Subsonic Flow Theory
As previously described there are no equivalent exact results that are analogous to Theodorsen’s theory or Wagner’s solution for the unsteady airloads on airfoils in subsonic compressible flow. Here, both the circulatory and the noncirculatory loads have different timehistory effect. As shown in Section 8.15 the initial loading on an airfoil operating in a compressible flow can be computed directly using piston theory. For indicial flap
motion (i. e., displacements and rates – see Fig. 8.41) about a hinge located e semichords downstream of midchord, the initial values airloads according to piston theory are
ACns(s = 0, M) = ———AS, 4 M 
(8.227) 

(1е)2 /ASc ACnAs =0,M) = 4 2MV 
(8.228) 

ДС„,(І = 0, M) = – — 
“е)(2 + е)дз. 2 M 
(8.229) 

1 
0 Зо 
( A8c 

(S°’M) = 12M 
(1 + ef — (12e — 4) — 2 (1 — e 2 
(v) 
(8.230) 
These results are valid for any Mach number, but only at s = 0 when the perturbation (8 or 8) is applied. The final values of the indicial response are given by the linearized subsonic airfoil theory, so that for indicial flap displacements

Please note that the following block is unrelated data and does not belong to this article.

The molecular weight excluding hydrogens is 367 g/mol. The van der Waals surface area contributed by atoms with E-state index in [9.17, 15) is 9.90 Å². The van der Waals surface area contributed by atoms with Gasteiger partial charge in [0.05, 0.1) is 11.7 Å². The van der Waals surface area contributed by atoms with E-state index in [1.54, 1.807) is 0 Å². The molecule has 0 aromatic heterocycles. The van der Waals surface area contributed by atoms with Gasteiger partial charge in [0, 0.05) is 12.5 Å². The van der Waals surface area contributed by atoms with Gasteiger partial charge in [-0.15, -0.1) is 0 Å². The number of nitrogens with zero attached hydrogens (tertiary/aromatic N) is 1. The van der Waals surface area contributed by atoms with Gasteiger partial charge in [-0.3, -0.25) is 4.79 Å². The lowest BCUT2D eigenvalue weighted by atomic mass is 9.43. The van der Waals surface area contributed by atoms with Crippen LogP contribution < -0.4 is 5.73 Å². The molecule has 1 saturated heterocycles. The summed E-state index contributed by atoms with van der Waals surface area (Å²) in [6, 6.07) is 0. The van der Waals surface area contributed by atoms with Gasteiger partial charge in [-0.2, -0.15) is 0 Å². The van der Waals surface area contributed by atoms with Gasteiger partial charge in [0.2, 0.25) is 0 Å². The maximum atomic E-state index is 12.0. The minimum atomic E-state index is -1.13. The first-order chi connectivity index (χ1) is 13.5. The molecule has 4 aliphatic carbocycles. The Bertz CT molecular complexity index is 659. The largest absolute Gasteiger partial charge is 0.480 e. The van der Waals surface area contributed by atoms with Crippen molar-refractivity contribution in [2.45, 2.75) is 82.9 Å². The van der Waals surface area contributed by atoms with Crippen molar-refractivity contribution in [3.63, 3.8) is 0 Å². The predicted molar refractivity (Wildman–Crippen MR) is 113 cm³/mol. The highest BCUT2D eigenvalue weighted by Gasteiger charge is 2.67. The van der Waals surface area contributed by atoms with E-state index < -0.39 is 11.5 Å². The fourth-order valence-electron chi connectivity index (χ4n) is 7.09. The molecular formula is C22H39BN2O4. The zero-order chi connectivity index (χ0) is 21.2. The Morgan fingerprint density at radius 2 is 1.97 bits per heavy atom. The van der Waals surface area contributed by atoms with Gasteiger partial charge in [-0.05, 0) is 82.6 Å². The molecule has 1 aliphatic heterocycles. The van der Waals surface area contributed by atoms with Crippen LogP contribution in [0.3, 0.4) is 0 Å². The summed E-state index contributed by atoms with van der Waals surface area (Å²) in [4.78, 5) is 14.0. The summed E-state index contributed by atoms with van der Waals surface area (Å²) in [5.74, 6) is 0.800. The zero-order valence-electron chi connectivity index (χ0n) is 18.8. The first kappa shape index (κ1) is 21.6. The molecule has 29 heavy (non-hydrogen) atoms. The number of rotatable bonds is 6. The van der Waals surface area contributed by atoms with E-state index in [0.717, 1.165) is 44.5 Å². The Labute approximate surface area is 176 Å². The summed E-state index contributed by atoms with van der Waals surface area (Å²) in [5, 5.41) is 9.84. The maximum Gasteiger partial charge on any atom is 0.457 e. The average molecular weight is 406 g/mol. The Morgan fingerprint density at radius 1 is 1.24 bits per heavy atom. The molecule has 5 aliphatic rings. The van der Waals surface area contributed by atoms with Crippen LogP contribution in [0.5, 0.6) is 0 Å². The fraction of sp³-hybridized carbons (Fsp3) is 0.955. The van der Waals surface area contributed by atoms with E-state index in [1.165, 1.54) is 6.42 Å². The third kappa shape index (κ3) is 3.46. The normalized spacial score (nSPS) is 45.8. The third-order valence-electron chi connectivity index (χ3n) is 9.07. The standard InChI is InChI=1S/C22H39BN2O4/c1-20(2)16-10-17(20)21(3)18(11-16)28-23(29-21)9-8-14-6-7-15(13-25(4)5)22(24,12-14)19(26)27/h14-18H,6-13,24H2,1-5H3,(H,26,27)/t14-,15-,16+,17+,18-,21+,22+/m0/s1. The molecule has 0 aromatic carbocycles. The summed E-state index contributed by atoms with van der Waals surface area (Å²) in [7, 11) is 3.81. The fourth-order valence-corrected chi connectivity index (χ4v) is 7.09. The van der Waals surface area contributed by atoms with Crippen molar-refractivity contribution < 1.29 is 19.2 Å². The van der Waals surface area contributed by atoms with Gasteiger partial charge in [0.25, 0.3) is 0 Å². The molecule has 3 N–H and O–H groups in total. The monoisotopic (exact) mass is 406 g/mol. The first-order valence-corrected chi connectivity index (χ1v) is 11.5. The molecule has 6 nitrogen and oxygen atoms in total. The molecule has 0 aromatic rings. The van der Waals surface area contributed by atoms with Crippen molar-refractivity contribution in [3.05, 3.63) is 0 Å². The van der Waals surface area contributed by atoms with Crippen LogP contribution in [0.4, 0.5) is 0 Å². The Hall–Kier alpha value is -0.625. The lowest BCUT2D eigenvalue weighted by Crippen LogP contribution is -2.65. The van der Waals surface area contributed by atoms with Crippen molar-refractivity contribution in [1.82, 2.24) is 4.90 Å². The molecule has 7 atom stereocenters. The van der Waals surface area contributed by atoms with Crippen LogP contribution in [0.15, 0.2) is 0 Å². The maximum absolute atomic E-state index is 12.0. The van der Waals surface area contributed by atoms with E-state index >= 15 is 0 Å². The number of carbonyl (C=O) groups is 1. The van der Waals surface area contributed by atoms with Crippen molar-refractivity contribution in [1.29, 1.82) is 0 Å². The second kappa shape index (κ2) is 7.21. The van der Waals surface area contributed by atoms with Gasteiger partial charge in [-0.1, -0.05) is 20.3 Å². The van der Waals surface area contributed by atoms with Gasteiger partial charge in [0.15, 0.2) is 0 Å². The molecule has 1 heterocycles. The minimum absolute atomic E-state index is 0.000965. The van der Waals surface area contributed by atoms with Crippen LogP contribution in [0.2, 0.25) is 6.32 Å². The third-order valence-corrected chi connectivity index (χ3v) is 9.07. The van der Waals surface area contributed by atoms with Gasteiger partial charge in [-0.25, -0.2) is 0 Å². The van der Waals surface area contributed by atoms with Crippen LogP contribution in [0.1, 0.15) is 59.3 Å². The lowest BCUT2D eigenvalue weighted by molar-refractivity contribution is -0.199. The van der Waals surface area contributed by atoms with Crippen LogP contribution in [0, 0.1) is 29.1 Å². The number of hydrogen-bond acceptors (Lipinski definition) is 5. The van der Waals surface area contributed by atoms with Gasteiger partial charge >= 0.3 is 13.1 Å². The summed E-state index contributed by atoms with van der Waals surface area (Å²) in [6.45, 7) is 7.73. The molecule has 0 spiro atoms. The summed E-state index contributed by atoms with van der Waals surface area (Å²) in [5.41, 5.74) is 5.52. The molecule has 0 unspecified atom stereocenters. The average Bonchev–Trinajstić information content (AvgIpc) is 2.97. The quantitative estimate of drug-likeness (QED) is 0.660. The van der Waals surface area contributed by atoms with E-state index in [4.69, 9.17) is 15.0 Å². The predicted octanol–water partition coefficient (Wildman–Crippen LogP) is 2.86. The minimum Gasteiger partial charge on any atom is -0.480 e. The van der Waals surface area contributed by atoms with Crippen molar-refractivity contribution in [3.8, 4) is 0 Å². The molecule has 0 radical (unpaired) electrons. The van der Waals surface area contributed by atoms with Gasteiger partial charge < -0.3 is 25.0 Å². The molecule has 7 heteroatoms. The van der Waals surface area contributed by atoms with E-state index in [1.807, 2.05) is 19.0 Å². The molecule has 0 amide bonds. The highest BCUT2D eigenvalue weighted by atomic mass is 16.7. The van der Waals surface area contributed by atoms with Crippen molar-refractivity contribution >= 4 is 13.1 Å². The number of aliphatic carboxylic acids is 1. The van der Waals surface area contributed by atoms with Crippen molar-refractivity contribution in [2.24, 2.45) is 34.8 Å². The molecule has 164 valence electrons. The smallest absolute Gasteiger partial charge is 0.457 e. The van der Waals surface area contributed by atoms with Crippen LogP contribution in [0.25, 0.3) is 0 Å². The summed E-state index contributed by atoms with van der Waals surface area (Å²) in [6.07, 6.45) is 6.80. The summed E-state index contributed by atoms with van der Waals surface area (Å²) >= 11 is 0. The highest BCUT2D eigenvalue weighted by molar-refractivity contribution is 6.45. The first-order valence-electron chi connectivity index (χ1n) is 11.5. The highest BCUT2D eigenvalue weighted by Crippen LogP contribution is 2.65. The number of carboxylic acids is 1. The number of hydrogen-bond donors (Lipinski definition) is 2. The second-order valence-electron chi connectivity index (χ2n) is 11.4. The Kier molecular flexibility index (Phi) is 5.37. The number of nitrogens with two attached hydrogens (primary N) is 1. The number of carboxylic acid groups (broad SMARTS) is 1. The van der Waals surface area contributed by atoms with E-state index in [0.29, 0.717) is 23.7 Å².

2 p
ДС„,0=оо, М) = —ДЗ, (8.233)
f
The indicial response functions define the behavior between s = 0 and s = oo. The indicial lift, airfoil pitching moment and hinge moment coefficients in response to impulsive flap deflection (about some hinge axis at e) can be written in general functional form as a sum of noncirculatory and circulatory parts, as for the airfoil contributions shown
behavior of the respective indicial airloads between s = 0 and s = 00. The definition of all of these indicial functions is given by Leishman (1994) and Hariharan & Leishman (1996), including the numerical procedures that can be used to manipulate these indicial functions to find the unsteady airloads in response to arbitrary flap motion such as in the recurrence or statespace Grms:
Leave a reply